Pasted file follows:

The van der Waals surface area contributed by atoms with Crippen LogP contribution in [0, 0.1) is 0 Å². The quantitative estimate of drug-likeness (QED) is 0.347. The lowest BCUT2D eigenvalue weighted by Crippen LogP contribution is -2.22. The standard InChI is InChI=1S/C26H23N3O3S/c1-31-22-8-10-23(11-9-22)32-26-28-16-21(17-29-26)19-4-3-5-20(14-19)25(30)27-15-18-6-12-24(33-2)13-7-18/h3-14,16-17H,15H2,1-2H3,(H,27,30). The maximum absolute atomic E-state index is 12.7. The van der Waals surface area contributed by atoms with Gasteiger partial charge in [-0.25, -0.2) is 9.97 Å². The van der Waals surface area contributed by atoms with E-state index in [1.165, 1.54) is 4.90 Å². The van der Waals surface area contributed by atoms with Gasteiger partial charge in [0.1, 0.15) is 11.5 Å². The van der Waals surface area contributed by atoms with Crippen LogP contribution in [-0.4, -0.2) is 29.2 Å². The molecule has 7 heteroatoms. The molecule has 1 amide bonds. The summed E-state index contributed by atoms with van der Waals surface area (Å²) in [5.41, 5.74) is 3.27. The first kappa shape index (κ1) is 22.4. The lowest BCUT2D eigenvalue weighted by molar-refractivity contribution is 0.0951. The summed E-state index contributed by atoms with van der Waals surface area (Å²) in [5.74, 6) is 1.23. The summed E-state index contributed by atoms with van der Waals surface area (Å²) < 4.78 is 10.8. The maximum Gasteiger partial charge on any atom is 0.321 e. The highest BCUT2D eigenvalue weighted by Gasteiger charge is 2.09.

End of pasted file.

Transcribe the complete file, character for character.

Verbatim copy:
The van der Waals surface area contributed by atoms with Crippen LogP contribution in [0, 0.1) is 0 Å². The quantitative estimate of drug-likeness (QED) is 0.347. The lowest BCUT2D eigenvalue weighted by Crippen LogP contribution is -2.22. The standard InChI is InChI=1S/C26H23N3O3S/c1-31-22-8-10-23(11-9-22)32-26-28-16-21(17-29-26)19-4-3-5-20(14-19)25(30)27-15-18-6-12-24(33-2)13-7-18/h3-14,16-17H,15H2,1-2H3,(H,27,30). The maximum absolute atomic E-state index is 12.7. The van der Waals surface area contributed by atoms with Gasteiger partial charge in [-0.25, -0.2) is 9.97 Å². The van der Waals surface area contributed by atoms with E-state index in [1.165, 1.54) is 4.90 Å². The van der Waals surface area contributed by atoms with Gasteiger partial charge in [0.1, 0.15) is 11.5 Å². The van der Waals surface area contributed by atoms with Crippen LogP contribution in [-0.4, -0.2) is 29.2 Å². The molecule has 7 heteroatoms. The molecule has 1 amide bonds. The summed E-state index contributed by atoms with van der Waals surface area (Å²) in [5.41, 5.74) is 3.27. The first kappa shape index (κ1) is 22.4. The lowest BCUT2D eigenvalue weighted by molar-refractivity contribution is 0.0951. The summed E-state index contributed by atoms with van der Waals surface area (Å²) in [5.74, 6) is 1.23. The summed E-state index contributed by atoms with van der Waals surface area (Å²) < 4.78 is 10.8. The maximum Gasteiger partial charge on any atom is 0.321 e. The highest BCUT2D eigenvalue weighted by Gasteiger charge is 2.09.